Major Malik Aziz shares crime stats with the crowd at Monday’s crime meeting

Attending Monday’s crime meeting felt, at times, like being the middle knot in a tug-of-war. Law enforcement officials participating in the Project Safe Neighborhoods crime-fighting initiative said the picture is not as bleak as news reports and chatter on make it appear. Their partnership of federal, state and local authorities has netted hundreds of arrests in its first year, and they’re using federal courts to gain longer sentences and keep bad guys out of Lake Highlands longer. Attendees who raised questions at the microphone, though, and others who chattered among themselves said stats don’t reflect reality since citizens have long tired of calling 911. They wondered aloud about calling authorities to report indistinct gunshots at night or cars broken into on the street. With Dallas Police Department ranks down hundreds of officers and such crimes virtually unsolvable, they asked, what would be the point?

“If you are compiling these numbers from phone calls, you should know they aren’t accurate,” said Chris Moutafov of crime statistics shared by DPD officials. “People aren’t making phone calls.”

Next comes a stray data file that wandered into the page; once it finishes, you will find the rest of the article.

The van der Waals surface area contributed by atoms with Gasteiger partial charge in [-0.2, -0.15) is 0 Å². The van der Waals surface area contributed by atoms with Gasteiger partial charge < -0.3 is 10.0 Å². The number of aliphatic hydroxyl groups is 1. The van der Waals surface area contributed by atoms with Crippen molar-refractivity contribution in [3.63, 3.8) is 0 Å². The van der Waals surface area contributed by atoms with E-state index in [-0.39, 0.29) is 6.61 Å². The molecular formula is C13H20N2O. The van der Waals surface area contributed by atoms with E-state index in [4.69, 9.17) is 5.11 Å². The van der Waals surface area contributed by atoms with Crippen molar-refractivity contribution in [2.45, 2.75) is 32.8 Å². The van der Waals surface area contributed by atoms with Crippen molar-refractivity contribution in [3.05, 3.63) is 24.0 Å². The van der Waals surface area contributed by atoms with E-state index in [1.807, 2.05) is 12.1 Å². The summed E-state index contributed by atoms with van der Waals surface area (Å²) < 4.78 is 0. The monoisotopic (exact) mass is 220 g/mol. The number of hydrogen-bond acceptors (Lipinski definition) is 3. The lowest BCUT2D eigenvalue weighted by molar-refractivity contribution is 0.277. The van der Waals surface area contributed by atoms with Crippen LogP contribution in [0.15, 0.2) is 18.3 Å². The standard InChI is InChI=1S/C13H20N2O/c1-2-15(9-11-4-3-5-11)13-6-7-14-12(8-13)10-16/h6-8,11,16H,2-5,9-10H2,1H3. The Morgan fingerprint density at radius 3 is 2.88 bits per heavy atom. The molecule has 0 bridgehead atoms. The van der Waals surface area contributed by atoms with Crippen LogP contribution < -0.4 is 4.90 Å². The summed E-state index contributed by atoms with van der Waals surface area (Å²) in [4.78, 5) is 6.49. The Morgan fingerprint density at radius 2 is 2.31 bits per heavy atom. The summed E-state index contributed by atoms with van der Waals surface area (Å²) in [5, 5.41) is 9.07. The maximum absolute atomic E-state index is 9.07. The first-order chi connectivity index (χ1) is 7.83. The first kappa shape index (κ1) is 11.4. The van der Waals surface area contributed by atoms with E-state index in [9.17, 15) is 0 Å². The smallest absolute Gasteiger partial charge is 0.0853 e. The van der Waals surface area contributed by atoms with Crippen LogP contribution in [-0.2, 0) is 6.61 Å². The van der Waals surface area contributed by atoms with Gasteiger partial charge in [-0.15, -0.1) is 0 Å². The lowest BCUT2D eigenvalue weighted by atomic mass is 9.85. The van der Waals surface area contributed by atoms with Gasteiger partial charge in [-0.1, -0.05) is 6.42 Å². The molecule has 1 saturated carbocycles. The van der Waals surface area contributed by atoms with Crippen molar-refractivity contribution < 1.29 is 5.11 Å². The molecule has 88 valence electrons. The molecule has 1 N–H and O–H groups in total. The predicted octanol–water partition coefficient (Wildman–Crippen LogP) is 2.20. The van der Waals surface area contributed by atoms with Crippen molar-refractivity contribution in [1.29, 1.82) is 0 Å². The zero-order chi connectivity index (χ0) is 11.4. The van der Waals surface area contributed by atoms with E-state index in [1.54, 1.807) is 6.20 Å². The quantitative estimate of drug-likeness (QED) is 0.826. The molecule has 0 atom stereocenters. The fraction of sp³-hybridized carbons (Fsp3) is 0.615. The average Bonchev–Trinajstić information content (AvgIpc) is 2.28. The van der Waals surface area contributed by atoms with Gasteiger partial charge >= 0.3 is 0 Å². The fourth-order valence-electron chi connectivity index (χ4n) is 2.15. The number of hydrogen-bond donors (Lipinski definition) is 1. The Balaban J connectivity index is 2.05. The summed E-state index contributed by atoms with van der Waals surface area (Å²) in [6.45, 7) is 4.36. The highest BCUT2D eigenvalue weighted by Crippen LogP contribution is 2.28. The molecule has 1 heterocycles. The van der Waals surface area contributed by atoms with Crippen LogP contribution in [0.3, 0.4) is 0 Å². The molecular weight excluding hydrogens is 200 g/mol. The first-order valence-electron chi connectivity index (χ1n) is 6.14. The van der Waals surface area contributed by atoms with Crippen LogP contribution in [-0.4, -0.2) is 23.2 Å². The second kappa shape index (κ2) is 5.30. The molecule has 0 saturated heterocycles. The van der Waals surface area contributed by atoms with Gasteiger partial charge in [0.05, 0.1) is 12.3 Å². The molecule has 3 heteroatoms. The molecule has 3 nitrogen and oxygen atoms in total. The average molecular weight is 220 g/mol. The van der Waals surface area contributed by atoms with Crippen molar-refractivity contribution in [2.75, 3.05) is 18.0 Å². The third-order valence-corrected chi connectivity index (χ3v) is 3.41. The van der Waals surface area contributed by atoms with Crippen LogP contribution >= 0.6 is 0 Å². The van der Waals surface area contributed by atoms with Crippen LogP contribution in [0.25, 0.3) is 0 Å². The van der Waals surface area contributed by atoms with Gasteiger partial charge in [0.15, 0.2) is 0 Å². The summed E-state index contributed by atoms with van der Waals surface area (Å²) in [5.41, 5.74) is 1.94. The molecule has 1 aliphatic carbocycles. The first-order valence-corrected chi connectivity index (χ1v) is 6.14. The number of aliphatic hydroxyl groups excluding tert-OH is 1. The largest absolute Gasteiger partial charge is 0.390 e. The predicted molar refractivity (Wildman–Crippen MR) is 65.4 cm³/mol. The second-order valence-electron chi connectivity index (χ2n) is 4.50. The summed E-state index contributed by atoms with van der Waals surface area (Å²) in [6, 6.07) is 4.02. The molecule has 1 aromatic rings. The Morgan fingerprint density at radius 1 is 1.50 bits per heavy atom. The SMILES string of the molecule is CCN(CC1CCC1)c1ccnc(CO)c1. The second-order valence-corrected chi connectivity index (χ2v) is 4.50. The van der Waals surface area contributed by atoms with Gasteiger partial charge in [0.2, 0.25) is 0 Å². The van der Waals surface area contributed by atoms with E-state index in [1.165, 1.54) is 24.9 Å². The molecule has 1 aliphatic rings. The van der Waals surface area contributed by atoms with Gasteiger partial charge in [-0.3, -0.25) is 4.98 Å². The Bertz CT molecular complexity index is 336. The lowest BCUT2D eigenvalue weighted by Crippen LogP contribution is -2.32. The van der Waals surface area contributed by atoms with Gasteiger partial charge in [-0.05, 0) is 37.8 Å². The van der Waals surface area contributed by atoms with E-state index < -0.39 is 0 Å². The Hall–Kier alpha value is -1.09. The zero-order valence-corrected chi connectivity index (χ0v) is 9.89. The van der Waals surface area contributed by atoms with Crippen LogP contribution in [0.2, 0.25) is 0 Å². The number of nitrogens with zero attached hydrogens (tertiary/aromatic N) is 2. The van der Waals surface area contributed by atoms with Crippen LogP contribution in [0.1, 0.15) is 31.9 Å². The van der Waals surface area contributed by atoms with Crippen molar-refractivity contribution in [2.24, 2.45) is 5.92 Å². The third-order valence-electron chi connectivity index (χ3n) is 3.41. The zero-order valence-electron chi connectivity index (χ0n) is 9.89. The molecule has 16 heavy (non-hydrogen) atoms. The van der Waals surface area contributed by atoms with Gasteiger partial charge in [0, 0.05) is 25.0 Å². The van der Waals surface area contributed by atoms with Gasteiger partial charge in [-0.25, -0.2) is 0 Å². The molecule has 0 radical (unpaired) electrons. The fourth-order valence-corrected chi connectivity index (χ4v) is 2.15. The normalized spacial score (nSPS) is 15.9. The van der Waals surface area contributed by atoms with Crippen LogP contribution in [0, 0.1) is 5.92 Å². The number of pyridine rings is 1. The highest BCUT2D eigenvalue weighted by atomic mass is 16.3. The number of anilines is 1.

“Stats would indicate one thing,” acknowledged DPD Northeast Division Commander Malik Aziz. “The second would be reality of the numbers and the perception of the neighborhood where you live, work and play. If your perception is that you are not safe, that trumps any numbers I have in my hand. The stats may say one thing, and a survey of people in the neighborhood may say something else.”

Crime stats say both sides are right.

Violent offenses are down 11% in the Royal-Abrams area when January through June of 2019 is compared to the same 7 months of 2018, but robbery of individuals, which includes force or threat of force, is up by two-thirds, and property crime has risen by 12%. Offenses include stolen cars, vehicles broken into, businesses burglarized and other thefts. The best news: rape fell by 83%.

“People get frustrated. They don’t think anything is going to happen, so they don’t call. We have got to get the calls,” said Mayor Pro Tem Adam McGough, who formerly worked as a community prosecutor in Dallas. “We are constantly playing catch up.”

Citizens were urged to join their neighborhood crime watch, become a DPD VIP (volunteer in patrol) and call 911 when they see suspicious persons or vehicles. Gang activity or graffiti may be reported directly to the gang unit at 214-671-GANG, and narcotics and vice can be reported at 214-671-3120. Anonymous tips may be submitted to Crimestoppers online here.